Mrs. R. , who has been in India five years ; her husband
is fair and has been in a state of excellent health all the
time and many others whom she knows personally.
This does not insure my life, but it does remove the
idea of your father.

" How pleasing it is to God to make a full and fre
surrender in the face of difficulties and dangers in the
faith that He will give strength and protection. But
what need to dwell on these things, for I am perfectly
persuaded that you are self-devoted in this very spirit.
I heartily wish, not so much for my own sake
as for the interest of that glorious cause to
which I have devoted myself, that your dear
father and friends would in the same spirit
and the same mind devote you to the same service.
My heart is yours, my arms are open, the ship is
ready, the field of labour is empty, and the heathen
are perishing while the Son of God is promising
strength, giving the command, and affording every
possible encouragement to engage in the glorious
work."



THE MISSIONARY SPIRIT 19

Human affairs are so mysteriously linked together
that great effects seem often to depend on very trivial
causes. Had the Euphrates obtained a fair wind and
sailed out of the estuary of the Thames at her
appointed time, many things would doubtless have
been altogether different. There are chains of circum-
stance in every life which can never have been forged
by chance. The wind bloweth where it listeth, but
even the winds and the sea are obedient to a higher
than natural law.

The Edinburgh girl of nineteen, who was so irre-
sistibly wooed and so happily won for the Indian
Mission Field, belonged to a Scottish family well
known for its attachment to the evangelical and mis-
sionary cause. " Two ever-welcome visitors in her
brother's house," writes her grand-nephew,* " were
William Burns, afterwards the devoted missionary to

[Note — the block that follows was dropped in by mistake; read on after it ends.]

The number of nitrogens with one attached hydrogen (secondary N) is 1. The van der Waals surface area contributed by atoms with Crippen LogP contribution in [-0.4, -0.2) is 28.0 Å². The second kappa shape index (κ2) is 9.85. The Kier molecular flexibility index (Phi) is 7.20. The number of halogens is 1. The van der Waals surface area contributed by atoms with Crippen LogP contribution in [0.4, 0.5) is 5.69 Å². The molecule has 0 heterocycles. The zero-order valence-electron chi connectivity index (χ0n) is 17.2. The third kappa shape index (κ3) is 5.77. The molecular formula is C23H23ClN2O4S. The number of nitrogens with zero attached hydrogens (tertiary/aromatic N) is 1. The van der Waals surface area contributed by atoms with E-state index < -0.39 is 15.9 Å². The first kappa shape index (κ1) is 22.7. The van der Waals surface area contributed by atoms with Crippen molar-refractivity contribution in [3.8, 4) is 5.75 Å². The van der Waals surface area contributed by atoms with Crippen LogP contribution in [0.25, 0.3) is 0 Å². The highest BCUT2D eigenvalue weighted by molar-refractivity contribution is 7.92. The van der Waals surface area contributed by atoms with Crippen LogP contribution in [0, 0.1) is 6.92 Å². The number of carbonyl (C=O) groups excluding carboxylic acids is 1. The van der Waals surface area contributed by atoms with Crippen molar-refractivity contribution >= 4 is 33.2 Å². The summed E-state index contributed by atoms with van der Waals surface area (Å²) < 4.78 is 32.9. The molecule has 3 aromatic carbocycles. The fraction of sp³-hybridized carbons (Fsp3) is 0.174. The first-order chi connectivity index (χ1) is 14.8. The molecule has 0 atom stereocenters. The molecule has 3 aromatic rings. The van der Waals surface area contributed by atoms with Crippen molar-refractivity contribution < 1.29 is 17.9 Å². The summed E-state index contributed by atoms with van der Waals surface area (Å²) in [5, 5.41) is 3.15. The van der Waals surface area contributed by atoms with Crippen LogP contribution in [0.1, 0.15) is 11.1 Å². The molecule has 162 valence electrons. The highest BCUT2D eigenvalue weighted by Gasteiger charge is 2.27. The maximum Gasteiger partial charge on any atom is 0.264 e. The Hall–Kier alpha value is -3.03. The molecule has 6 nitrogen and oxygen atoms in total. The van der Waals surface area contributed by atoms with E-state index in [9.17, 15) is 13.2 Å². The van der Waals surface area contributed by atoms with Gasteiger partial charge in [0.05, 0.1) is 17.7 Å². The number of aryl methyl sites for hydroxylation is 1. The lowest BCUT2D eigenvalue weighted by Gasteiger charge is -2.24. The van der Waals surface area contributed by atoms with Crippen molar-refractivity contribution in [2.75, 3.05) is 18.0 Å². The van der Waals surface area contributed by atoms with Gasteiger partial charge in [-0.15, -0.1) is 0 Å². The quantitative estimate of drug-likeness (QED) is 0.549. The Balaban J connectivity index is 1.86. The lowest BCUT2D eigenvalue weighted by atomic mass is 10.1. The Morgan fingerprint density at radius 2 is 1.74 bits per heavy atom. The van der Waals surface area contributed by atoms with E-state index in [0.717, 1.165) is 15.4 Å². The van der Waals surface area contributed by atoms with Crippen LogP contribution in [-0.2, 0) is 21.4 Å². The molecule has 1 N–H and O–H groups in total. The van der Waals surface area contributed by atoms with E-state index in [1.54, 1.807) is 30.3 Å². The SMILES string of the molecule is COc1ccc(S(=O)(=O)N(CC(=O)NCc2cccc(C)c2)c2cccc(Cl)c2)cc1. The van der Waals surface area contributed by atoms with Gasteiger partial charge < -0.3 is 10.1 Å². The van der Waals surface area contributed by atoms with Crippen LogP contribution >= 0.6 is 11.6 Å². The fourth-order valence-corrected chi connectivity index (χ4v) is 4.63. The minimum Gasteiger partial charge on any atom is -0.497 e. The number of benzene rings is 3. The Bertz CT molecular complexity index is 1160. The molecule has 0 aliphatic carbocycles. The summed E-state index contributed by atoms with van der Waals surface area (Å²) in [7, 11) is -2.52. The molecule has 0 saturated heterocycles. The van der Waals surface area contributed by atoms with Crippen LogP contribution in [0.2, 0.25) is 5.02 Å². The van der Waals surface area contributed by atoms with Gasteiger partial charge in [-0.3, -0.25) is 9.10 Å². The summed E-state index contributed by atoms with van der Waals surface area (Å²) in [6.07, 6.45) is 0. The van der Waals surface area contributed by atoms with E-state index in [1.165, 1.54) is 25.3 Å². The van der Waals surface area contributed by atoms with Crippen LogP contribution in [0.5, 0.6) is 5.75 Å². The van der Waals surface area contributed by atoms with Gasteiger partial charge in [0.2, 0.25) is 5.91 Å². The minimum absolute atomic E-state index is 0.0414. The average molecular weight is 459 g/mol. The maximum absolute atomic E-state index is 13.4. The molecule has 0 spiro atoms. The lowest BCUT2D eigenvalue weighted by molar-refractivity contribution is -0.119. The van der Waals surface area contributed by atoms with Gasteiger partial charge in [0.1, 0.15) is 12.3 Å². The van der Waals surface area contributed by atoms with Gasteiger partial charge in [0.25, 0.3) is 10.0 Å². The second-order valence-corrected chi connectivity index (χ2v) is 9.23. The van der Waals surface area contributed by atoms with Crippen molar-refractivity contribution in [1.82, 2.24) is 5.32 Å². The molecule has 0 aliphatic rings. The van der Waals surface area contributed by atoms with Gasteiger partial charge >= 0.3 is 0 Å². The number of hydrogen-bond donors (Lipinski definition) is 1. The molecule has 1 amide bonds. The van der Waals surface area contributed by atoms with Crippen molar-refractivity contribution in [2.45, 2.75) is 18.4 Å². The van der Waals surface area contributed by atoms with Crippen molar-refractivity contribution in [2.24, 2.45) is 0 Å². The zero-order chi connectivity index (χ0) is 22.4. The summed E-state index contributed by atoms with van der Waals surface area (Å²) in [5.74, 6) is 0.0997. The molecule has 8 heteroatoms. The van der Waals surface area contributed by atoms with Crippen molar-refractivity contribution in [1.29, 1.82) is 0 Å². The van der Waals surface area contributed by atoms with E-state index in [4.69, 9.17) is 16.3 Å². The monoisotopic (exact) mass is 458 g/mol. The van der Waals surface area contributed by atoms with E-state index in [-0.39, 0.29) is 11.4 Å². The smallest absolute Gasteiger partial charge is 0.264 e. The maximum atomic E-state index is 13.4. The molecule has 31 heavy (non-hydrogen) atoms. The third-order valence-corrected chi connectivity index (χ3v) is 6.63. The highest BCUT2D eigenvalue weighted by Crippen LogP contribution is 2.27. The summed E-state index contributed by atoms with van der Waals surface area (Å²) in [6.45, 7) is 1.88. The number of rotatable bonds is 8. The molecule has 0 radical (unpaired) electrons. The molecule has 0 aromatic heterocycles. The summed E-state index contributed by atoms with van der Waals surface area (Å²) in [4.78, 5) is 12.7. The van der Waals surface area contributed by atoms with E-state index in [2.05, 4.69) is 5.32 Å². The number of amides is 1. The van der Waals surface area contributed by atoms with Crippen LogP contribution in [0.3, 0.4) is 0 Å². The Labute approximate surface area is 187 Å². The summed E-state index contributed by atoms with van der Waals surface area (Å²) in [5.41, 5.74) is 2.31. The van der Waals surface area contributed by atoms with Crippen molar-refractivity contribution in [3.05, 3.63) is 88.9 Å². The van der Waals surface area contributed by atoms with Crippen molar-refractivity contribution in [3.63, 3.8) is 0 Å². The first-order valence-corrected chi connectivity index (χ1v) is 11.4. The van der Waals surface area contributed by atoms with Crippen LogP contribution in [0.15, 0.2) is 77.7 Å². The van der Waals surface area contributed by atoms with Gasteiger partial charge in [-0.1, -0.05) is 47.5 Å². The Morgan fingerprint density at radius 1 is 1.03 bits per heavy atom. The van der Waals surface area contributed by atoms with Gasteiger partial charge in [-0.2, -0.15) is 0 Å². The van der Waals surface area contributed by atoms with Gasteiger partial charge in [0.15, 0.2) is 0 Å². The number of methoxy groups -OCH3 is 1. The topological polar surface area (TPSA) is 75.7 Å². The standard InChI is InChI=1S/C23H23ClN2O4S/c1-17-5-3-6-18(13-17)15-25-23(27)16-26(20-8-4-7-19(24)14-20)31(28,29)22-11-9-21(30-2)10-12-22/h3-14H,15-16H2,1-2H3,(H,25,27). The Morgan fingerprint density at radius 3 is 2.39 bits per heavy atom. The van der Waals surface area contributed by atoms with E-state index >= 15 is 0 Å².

China, and Robert Murray M'Cheyne. I have heard
one of my aunts say that more than once she was
awakened in the morning by hearing M'Cheyne's
sweet tenor voice singing the morning Psalm with
which he always began his private devotions. It was
no more disturbing than the song of a thrush or black-
bird in the summer morning. ... It was a
speech by M'Cheyne in the Synod of Ulster that led
to the foundation of the Irish Presbyterian Mission to
the Jews."

In that evangelical circle Anna had been one
of the first to catch the true missionary spirit,

* Mr. Thomas Gardner, Manager of the Edinburgh Life
Assurance Company.



ao THE LIGHTED TORCH

and most gladly would she have spent all her
life in the Indian Mission Field. But a second
time the whole disposing of her lot was " of the
Lord," who now seemed to thwart rather than further
h^r purpose. Her cautious father's fears were after
all partially justified. Seven years of earnest and
fruitful labour at Bankot, seventy miles south of
Bombay, were all that her husband was permitted to
give to India. The state of his health obliged him to
bring his family home, and to his great sorrow he
was forbidden to return to the East. But what a
sacred memory for himself and his children the eldest